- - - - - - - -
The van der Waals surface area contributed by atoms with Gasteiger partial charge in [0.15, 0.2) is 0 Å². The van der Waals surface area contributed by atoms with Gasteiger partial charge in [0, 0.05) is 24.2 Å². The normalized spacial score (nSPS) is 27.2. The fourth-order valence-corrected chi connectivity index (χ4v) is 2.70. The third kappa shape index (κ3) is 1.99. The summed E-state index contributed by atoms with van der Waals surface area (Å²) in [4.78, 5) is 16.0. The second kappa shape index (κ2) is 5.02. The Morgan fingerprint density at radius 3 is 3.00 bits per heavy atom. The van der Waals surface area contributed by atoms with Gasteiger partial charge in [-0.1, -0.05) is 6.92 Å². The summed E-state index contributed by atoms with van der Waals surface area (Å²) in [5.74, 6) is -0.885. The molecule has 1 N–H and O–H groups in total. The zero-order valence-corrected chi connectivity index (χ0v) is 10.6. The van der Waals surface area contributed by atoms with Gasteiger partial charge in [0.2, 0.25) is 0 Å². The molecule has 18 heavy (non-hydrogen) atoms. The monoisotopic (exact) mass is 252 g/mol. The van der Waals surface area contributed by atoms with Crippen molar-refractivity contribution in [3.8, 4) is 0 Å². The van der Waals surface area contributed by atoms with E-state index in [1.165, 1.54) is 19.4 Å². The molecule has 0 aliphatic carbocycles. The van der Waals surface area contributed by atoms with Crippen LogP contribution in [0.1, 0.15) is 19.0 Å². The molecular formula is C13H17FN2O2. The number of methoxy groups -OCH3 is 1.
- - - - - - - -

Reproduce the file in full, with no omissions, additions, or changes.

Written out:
The van der Waals surface area contributed by atoms with Gasteiger partial charge in [0.15, 0.2) is 0 Å². The van der Waals surface area contributed by atoms with Gasteiger partial charge in [0, 0.05) is 24.2 Å². The normalized spacial score (nSPS) is 27.2. The fourth-order valence-corrected chi connectivity index (χ4v) is 2.70. The third kappa shape index (κ3) is 1.99. The summed E-state index contributed by atoms with van der Waals surface area (Å²) in [4.78, 5) is 16.0. The second kappa shape index (κ2) is 5.02. The Morgan fingerprint density at radius 3 is 3.00 bits per heavy atom. The van der Waals surface area contributed by atoms with Gasteiger partial charge in [-0.1, -0.05) is 6.92 Å². The summed E-state index contributed by atoms with van der Waals surface area (Å²) in [5.74, 6) is -0.885. The molecule has 1 N–H and O–H groups in total. The zero-order valence-corrected chi connectivity index (χ0v) is 10.6. The van der Waals surface area contributed by atoms with Gasteiger partial charge in [0.2, 0.25) is 0 Å². The molecule has 18 heavy (non-hydrogen) atoms. The monoisotopic (exact) mass is 252 g/mol. The van der Waals surface area contributed by atoms with Crippen molar-refractivity contribution in [3.8, 4) is 0 Å². The van der Waals surface area contributed by atoms with E-state index in [1.165, 1.54) is 19.4 Å². The molecule has 0 aliphatic carbocycles. The van der Waals surface area contributed by atoms with Crippen LogP contribution in [0.1, 0.15) is 19.0 Å². The molecular formula is C13H17FN2O2. The number of methoxy groups -OCH3 is 1.